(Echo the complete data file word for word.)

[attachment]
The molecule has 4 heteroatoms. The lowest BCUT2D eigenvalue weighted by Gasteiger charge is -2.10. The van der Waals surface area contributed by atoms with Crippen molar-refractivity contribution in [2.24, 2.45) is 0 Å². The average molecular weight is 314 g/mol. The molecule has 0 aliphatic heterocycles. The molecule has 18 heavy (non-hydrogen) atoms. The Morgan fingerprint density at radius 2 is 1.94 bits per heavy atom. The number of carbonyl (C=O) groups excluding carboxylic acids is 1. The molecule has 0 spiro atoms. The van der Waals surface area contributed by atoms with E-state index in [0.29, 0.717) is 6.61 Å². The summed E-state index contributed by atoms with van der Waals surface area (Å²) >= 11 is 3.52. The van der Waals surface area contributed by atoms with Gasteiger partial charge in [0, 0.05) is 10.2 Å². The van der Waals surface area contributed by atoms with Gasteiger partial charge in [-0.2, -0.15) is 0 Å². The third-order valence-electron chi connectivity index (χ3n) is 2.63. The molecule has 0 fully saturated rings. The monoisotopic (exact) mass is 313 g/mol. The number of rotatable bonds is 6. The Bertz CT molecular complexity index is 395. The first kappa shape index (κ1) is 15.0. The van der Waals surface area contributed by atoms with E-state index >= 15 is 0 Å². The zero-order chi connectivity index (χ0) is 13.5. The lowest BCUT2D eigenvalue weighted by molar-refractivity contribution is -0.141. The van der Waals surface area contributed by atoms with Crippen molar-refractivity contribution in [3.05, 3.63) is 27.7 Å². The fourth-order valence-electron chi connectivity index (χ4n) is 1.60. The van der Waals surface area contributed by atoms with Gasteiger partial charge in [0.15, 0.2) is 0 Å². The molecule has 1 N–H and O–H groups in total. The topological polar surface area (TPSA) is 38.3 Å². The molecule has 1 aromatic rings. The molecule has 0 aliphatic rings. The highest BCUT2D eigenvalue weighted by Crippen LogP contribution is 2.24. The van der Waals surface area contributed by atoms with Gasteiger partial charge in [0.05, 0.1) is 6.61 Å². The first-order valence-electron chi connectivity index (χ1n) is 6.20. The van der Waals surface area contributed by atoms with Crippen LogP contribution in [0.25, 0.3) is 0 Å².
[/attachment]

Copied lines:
The molecule has 4 heteroatoms. The lowest BCUT2D eigenvalue weighted by Gasteiger charge is -2.10. The van der Waals surface area contributed by atoms with Crippen molar-refractivity contribution in [2.24, 2.45) is 0 Å². The average molecular weight is 314 g/mol. The molecule has 0 aliphatic heterocycles. The molecule has 18 heavy (non-hydrogen) atoms. The Morgan fingerprint density at radius 2 is 1.94 bits per heavy atom. The number of carbonyl (C=O) groups excluding carboxylic acids is 1. The molecule has 0 spiro atoms. The van der Waals surface area contributed by atoms with E-state index in [0.29, 0.717) is 6.61 Å². The summed E-state index contributed by atoms with van der Waals surface area (Å²) >= 11 is 3.52. The van der Waals surface area contributed by atoms with Gasteiger partial charge in [0, 0.05) is 10.2 Å². The van der Waals surface area contributed by atoms with Gasteiger partial charge in [-0.2, -0.15) is 0 Å². The third-order valence-electron chi connectivity index (χ3n) is 2.63. The molecule has 0 fully saturated rings. The monoisotopic (exact) mass is 313 g/mol. The number of rotatable bonds is 6. The Bertz CT molecular complexity index is 395. The first kappa shape index (κ1) is 15.0. The van der Waals surface area contributed by atoms with E-state index >= 15 is 0 Å². The zero-order chi connectivity index (χ0) is 13.5. The lowest BCUT2D eigenvalue weighted by molar-refractivity contribution is -0.141. The van der Waals surface area contributed by atoms with Crippen molar-refractivity contribution in [3.05, 3.63) is 27.7 Å². The fourth-order valence-electron chi connectivity index (χ4n) is 1.60. The van der Waals surface area contributed by atoms with Gasteiger partial charge in [0.15, 0.2) is 0 Å². The molecule has 1 N–H and O–H groups in total. The topological polar surface area (TPSA) is 38.3 Å². The molecule has 1 aromatic rings. The molecule has 0 aliphatic rings. The highest BCUT2D eigenvalue weighted by Crippen LogP contribution is 2.24. The van der Waals surface area contributed by atoms with Gasteiger partial charge in [0.05, 0.1) is 6.61 Å². The first-order valence-electron chi connectivity index (χ1n) is 6.20. The van der Waals surface area contributed by atoms with Crippen LogP contribution in [0.25, 0.3) is 0 Å².